From the Crikey grapevine, the latest tips and rumours …
Chisholm on the line in Abbott-slide. “I’ve heard internal Labor polling,” writes one political insider, “has put the heartland seat of Chisholm on the line for Labor as well as the high chance of Labor losing Batman to the Greens.” As our operative notes: “Being crushed from both sides.”
Back to basics for Qld department. According to a whisper from George Street, a Queensland government department has had a revision of departmental priorities imposed by a new fearless leader. The priorities have been circulated and presented in what we’re told is an attractive and colourful diagram, including one that stands out: “Return to the Westminster system of government.” As our spy says: “What the hell were we doing before?”
How to turn Cabcharges into cash. The Peter Slipper affair might have businesses looking more closely at how staff are using Cabcharge vouchers. A former manager remembers the biggest scams:
“I used to run a 24-hour shift business for a major Australian company. After 8pm, we provided Cabcharge vouchers to staff to get home safely. There were a number of fraud issues associated with them: two people in one cab, and they would use the second Cabcharge to get home from the city (say) on a Saturday night; people would take two at a time. But the largest frauds were ‘conversion’ — writing a larger fare than metered, then splitting the difference with the driver in return for a cash refund (i.e. a $40 fare would be charged as $80 — person would go to ‘boyfriend’s/girlfriend’s’ house, always Penrith/Liverpool (further) from the city than normal, then the driver would give them $20 cash back, keep the other $20 for ‘converting’ the voucher to cash, plus (of course) the $40 fare). We had a fairly widespread abuse at one point, caused by people using ‘their favourite’ driver, rather than the next in queue. Also, two people on one night would use the same cab to go to nearly the same place. Both would pay (say) $50 for a $40 metered fare, $20 each plus $20 for the driver in addition to the metered fare. Again ‘conversion’ because the voucher was being converted to cash.”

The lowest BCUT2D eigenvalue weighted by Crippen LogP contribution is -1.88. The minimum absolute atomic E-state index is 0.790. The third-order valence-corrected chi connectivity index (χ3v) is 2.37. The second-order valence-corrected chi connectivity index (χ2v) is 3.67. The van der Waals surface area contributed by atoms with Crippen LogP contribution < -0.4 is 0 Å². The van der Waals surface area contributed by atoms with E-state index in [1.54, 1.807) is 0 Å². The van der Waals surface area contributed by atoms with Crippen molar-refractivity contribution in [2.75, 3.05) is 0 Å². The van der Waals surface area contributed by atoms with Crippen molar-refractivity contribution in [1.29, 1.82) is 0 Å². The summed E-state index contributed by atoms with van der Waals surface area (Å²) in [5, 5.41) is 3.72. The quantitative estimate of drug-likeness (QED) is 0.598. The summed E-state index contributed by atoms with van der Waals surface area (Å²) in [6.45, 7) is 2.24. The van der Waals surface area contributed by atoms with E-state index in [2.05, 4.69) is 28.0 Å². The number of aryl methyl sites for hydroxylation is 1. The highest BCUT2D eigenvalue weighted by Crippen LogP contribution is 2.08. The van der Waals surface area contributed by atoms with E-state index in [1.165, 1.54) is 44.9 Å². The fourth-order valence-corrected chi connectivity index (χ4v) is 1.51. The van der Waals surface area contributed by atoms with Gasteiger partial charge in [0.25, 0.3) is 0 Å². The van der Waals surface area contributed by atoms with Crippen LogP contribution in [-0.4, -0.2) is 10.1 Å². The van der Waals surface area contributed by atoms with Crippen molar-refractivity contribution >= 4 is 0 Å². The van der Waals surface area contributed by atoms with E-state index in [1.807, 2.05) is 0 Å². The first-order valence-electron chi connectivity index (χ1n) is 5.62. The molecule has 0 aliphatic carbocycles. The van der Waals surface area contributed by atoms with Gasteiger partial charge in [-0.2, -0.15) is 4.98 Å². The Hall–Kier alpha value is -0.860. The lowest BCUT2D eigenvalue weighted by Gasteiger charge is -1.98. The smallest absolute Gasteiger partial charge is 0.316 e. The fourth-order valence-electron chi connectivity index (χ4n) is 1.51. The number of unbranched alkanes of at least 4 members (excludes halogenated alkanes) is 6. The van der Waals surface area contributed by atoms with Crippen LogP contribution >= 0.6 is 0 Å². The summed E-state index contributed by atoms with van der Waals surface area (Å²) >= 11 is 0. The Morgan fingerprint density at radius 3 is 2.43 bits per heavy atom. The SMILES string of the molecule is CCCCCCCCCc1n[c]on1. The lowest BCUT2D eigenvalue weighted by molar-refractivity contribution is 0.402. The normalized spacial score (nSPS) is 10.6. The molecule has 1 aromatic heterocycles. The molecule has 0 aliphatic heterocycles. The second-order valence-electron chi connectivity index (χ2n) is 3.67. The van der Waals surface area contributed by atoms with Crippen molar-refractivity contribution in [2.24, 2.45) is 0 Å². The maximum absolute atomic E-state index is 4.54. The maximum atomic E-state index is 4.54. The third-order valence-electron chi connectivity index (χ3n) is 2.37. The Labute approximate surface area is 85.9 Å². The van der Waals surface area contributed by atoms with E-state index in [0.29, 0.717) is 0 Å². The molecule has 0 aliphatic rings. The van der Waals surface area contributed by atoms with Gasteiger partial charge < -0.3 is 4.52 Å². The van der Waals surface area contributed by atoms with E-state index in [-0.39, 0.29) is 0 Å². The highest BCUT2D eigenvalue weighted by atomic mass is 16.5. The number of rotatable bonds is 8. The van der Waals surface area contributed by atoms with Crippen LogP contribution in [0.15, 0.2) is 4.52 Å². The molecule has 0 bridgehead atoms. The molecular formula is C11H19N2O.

Which raises a good question, according to our correspondent: are vouchers still being converted into “cash back” to the passenger, effectively as a form of spending money for the night? “It was pretty common 10 years ago; I am sure nothing has changed,” they say.
Rudd’s return? A push this week. From the 3AW Rumour File this morning: “Caller Rudd’s Return says he overheard that Kevin Rudd is going to make a return, but another minister will put up the challenge by the end of this week.” Believe it or not …
Olympic security: snipers on your roof. AFP reported yesterday that residents of a London apartment block have been told that surface-to-air missiles will be installed on their building to combat terrorist threats to the Olympic Games. One Sydney resident wasn’t surprised:
“During the Sydney Olympics, we had army snipers placed on our roof in Pyrmont every evening. Because we lived in a shop-top flat, they might have thought no one was there because they were never too fussed about making heaps of noise climbing up the ladder from the courtyard below and positioning themselves with what would have been a solid view of the city.”
Freelance rates: who asks for what? Last week Andrew Crook revealed for Crikey that freelance journalists are being pressured into signing dodgy contracts nearly two years after the union won the right to represent them in wage negotiations. There’s been some interesting reaction from freelancers and employers since, including this one from a writer who has worked for most of the companies we mentioned: ”In every case the companies have agreed to all the many changes I asked for in their contracts. The standard contract is perhaps a lawyer’s wish list, rather than a reflection of what freelancers agree to.” True?
Centrelink bullying retirees on overpay? A pertinent question from a Crikey reader: “Why can Centrelink track back overpayments for any period back in time, yet when they underpay an entitled retiree — with them admitting their clerical error — one has to face a tribunal of professionals to justify this underpayment? The payment entitled and claimed is minuscule compared with the costs involved by this engagement of independent professionals I must be a little man they feel comfortable to intimidate.” Have you faced a similar experience?